And before anybody points out the obvious contradiction above, I'm just going to say that entities can work for you sometimes, and against you sometimes, neither of which precludes them from doing the complete opposite at the same time.

  • Re:Addicted. (Score:1, Insightful)

    by Anonymous Coward on Tuesday May 18, 2010 @02:07PM (#32255656)

    Wrong, google makes no effort whatsoever to hide the fact that their income comes from targeted advertising. Given the price of software, which can dwarf the price of the hardware it runs on, it's not too bad of a deal. The sell your soul comment was tongue in cheek, I'm assuming, since my soul consists of a lot more than my online browsing habits.

  • Re:Addicted. (Score:3, Insightful)

    by T-Bone-T (1048702) on Tuesday May 18, 2010 @02:19PM (#32255794)

    I'm not following you. Why can't they reach the info on your PC that is put there by their program? Your computer is free storage for them. It may not be reachable for most of the time but Chrome will tell them when it is available.

  • Re:Addicted. (Score:1, Insightful)

    by Anonymous Coward on Tuesday May 18, 2010 @02:24PM (#32255844)

    It's Google's plan to record anything and everything about you that it can, which makes the difference between Google and Facebook simply a matter of spelling.

    So somebody, while designing the secret browsing mode, made sure to wipe at the URL you visited, the IP addresses, cookies, but maliciously and deceptively left in the recording of magnification settings, so at least Google could spy on THAT?

    Is that really what you're saying? That doesn't trigger ANY internal fear that you may be paranoid?

  • Re:Addicted. (Score:3, Insightful)

    by geekoid (135745) <dadinportland @ y a hoo.com> on Tuesday May 18, 2010 @02:26PM (#32255868) Homepage Journal

    " Partly, it's because if they abuse it, I have at least a possible method of recourse."
    then
    "Now that's a danger that far exceeds what a corporation can do. And, you have no method of recourse against the government."

    WOW. That is completely backwards.

    You have a great many avenues of recourse against the government then you have against any corporation.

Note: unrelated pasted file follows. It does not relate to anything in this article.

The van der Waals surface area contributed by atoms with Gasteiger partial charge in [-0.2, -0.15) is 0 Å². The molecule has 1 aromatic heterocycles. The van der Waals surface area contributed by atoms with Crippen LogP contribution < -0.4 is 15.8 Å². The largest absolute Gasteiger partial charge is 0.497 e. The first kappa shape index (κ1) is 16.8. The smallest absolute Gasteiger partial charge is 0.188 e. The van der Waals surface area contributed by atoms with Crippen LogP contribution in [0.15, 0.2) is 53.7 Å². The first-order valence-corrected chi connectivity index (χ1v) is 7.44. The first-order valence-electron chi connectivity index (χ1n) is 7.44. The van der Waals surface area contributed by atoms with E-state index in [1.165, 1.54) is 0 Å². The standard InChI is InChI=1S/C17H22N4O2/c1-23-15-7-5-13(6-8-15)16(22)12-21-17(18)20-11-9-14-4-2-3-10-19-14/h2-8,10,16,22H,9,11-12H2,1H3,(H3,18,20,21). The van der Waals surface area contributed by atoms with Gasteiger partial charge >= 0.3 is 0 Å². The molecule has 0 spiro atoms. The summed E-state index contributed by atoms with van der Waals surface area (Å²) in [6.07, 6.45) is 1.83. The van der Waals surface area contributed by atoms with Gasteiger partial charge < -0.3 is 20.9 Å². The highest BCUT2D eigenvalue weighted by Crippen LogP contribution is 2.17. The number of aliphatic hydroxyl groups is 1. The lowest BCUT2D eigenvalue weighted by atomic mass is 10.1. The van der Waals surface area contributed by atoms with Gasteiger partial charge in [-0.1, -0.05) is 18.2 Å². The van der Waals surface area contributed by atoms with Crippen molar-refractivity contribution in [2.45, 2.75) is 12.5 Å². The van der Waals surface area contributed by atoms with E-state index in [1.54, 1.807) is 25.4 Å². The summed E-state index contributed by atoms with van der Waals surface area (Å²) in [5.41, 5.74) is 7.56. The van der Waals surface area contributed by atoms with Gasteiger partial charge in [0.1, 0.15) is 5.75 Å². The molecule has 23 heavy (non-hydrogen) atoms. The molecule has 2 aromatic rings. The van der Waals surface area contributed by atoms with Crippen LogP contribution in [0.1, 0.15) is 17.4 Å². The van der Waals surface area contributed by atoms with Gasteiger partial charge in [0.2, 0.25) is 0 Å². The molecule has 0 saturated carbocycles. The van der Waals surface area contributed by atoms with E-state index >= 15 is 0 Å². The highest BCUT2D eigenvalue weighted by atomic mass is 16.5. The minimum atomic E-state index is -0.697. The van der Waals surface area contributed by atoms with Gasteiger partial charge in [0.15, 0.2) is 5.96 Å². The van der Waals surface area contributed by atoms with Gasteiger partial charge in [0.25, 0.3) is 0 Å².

Why do people even think that?

  • by McDutchie (151611) on Tuesday May 18, 2010 @02:35PM (#32255972) Homepage
    You're missing the point. If Chrome records zoom levels for particular sites, each such record is proof by implication that you visited the site. The Incognito mode is supposed to prevent recording of what sites you visit.
  • Re:Addicted. (Score:2, Insightful)

    by cc1984_ (1096355) on Tuesday May 18, 2010 @02:37PM (#32256002)

    I was going to reply with comments related to the Constitution(specifically the Bill of Rights), how the court system works, the various court cases the Supreme Court has ruled on regarding protests and freedom of speech, and other facets of how the law protects you from government abuse related to freedom of speech and protest/demonstrations, but then I remembered that this is Slashdot, and the government is always bad, and corporations are always better than the government.

    Sorry, I must have missed the bit where the GP said he was a US citizen.

  • by hax0r_this (1073148) on Tuesday May 18, 2010 @02:47PM (#32256158)
    I think you're missing the GPs point. Although many around here might well hold the beliefs you allude to (I don't think its a significant population on Slashdot, as victimized as you might feel by them), the GPs point is that the cost of betrayal by the Government far exceeds the cost of betrayal by a Corporation. In fact, the worst a Corporation can do do you is really limited by what the Government will allow it to do - if you are really so afraid of what a Corporation can do to you, you are implicitly afraid of what the Government will let it do.
  • Re:Addicted. (Score:3, Insightful)

    by Jugalator (259273) on Wednesday May 19, 2010 @04:10AM (#32262124) Journal

    WTF. This is obviously a browser bug. What on Earth does Google have to gain by letting the browser recall your zoom setting on the client-side? Stop trolling, please!

    Google hasn't replied, but I assume that's because the stupid article author didn't even file a bug against this. I'm a complete nobody in Chrome development, but even I has done this in 2 minutes, an equivalent time period of composing a well formulated e-mail and sending it to Google.

  • Re:Addicted. (Score:1, Insightful)

    by Anonymous Coward on Wednesday May 19, 2010 @05:29AM (#32262494)

    You're missing something. If the government is so much scarier than the corporations, then your data data isn't safe with the corporations either. What happens when the gov decides to order/ pay google to hand over all information they have about you?

    Data mined by the corporations == data available to the government.

All constants are variables.